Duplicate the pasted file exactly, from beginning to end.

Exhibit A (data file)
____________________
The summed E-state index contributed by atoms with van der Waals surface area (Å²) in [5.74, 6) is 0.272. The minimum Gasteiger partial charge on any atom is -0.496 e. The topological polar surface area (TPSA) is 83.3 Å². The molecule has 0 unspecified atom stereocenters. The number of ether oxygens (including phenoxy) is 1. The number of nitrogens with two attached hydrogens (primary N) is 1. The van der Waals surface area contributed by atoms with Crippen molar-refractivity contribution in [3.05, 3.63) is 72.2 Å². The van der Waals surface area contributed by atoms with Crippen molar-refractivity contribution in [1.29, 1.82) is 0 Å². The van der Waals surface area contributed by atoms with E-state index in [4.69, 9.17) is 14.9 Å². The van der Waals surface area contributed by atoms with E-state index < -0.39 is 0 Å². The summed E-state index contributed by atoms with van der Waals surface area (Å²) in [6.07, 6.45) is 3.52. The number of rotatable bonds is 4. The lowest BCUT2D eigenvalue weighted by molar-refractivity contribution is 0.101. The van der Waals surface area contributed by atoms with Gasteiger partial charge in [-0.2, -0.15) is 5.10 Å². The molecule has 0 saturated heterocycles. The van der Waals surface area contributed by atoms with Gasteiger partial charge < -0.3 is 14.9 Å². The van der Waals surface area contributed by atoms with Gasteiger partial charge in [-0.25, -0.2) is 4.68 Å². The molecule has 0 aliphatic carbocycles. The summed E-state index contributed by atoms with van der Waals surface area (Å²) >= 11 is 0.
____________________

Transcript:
The summed E-state index contributed by atoms with van der Waals surface area (Å²) in [5.74, 6) is 0.272. The minimum Gasteiger partial charge on any atom is -0.496 e. The topological polar surface area (TPSA) is 83.3 Å². The molecule has 0 unspecified atom stereocenters. The number of ether oxygens (including phenoxy) is 1. The number of nitrogens with two attached hydrogens (primary N) is 1. The van der Waals surface area contributed by atoms with Crippen molar-refractivity contribution in [3.05, 3.63) is 72.2 Å². The van der Waals surface area contributed by atoms with Crippen molar-refractivity contribution in [1.29, 1.82) is 0 Å². The van der Waals surface area contributed by atoms with E-state index in [4.69, 9.17) is 14.9 Å². The van der Waals surface area contributed by atoms with E-state index < -0.39 is 0 Å². The summed E-state index contributed by atoms with van der Waals surface area (Å²) in [6.07, 6.45) is 3.52. The number of rotatable bonds is 4. The lowest BCUT2D eigenvalue weighted by molar-refractivity contribution is 0.101. The van der Waals surface area contributed by atoms with Gasteiger partial charge in [-0.2, -0.15) is 5.10 Å². The molecule has 0 saturated heterocycles. The van der Waals surface area contributed by atoms with Gasteiger partial charge < -0.3 is 14.9 Å². The van der Waals surface area contributed by atoms with Gasteiger partial charge in [-0.25, -0.2) is 4.68 Å². The molecule has 0 aliphatic carbocycles. The summed E-state index contributed by atoms with van der Waals surface area (Å²) >= 11 is 0.